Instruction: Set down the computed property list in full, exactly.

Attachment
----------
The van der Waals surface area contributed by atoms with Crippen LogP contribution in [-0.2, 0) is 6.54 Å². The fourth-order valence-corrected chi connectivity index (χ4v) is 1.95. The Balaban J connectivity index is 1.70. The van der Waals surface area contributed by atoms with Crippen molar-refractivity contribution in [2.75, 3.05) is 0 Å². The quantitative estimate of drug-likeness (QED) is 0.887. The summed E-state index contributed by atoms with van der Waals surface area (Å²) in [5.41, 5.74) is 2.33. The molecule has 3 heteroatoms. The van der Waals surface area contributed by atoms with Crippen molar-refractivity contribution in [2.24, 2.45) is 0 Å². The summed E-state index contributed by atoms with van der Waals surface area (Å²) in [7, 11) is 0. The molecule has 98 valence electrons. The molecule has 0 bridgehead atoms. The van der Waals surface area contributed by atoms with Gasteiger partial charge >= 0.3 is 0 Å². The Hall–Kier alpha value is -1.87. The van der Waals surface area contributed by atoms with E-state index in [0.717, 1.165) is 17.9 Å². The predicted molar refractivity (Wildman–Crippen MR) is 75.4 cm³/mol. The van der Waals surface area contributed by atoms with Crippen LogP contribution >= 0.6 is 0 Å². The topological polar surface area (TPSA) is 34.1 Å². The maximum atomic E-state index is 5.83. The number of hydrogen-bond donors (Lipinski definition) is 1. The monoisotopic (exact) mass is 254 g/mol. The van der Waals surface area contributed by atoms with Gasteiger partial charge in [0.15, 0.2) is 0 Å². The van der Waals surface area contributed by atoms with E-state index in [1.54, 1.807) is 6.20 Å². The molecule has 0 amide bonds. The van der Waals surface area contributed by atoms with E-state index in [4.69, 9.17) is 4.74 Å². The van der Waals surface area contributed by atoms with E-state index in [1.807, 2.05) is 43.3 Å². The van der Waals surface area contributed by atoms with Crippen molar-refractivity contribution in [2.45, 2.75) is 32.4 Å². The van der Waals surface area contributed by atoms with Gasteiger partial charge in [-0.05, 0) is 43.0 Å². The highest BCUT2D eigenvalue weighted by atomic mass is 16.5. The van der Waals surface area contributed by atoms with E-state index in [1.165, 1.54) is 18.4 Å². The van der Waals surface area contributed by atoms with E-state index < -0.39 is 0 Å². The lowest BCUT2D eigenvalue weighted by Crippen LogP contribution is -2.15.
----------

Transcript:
The van der Waals surface area contributed by atoms with Crippen LogP contribution in [-0.2, 0) is 6.54 Å². The fourth-order valence-corrected chi connectivity index (χ4v) is 1.95. The Balaban J connectivity index is 1.70. The van der Waals surface area contributed by atoms with Crippen molar-refractivity contribution in [2.75, 3.05) is 0 Å². The quantitative estimate of drug-likeness (QED) is 0.887. The summed E-state index contributed by atoms with van der Waals surface area (Å²) in [5.41, 5.74) is 2.33. The molecule has 3 heteroatoms. The van der Waals surface area contributed by atoms with Crippen molar-refractivity contribution in [2.24, 2.45) is 0 Å². The summed E-state index contributed by atoms with van der Waals surface area (Å²) in [7, 11) is 0. The molecule has 98 valence electrons. The molecule has 0 bridgehead atoms. The van der Waals surface area contributed by atoms with Gasteiger partial charge >= 0.3 is 0 Å². The Hall–Kier alpha value is -1.87. The van der Waals surface area contributed by atoms with E-state index in [0.717, 1.165) is 17.9 Å². The predicted molar refractivity (Wildman–Crippen MR) is 75.4 cm³/mol. The van der Waals surface area contributed by atoms with Crippen LogP contribution >= 0.6 is 0 Å². The topological polar surface area (TPSA) is 34.1 Å². The maximum atomic E-state index is 5.83. The number of hydrogen-bond donors (Lipinski definition) is 1. The monoisotopic (exact) mass is 254 g/mol. The van der Waals surface area contributed by atoms with Gasteiger partial charge in [0.15, 0.2) is 0 Å². The van der Waals surface area contributed by atoms with E-state index in [1.54, 1.807) is 6.20 Å². The molecule has 0 amide bonds. The van der Waals surface area contributed by atoms with E-state index in [4.69, 9.17) is 4.74 Å². The van der Waals surface area contributed by atoms with E-state index in [1.807, 2.05) is 43.3 Å². The van der Waals surface area contributed by atoms with Crippen molar-refractivity contribution in [2.45, 2.75) is 32.4 Å². The van der Waals surface area contributed by atoms with Gasteiger partial charge in [-0.05, 0) is 43.0 Å². The highest BCUT2D eigenvalue weighted by atomic mass is 16.5. The van der Waals surface area contributed by atoms with E-state index in [1.165, 1.54) is 18.4 Å². The van der Waals surface area contributed by atoms with E-state index < -0.39 is 0 Å². The lowest BCUT2D eigenvalue weighted by Crippen LogP contribution is -2.15.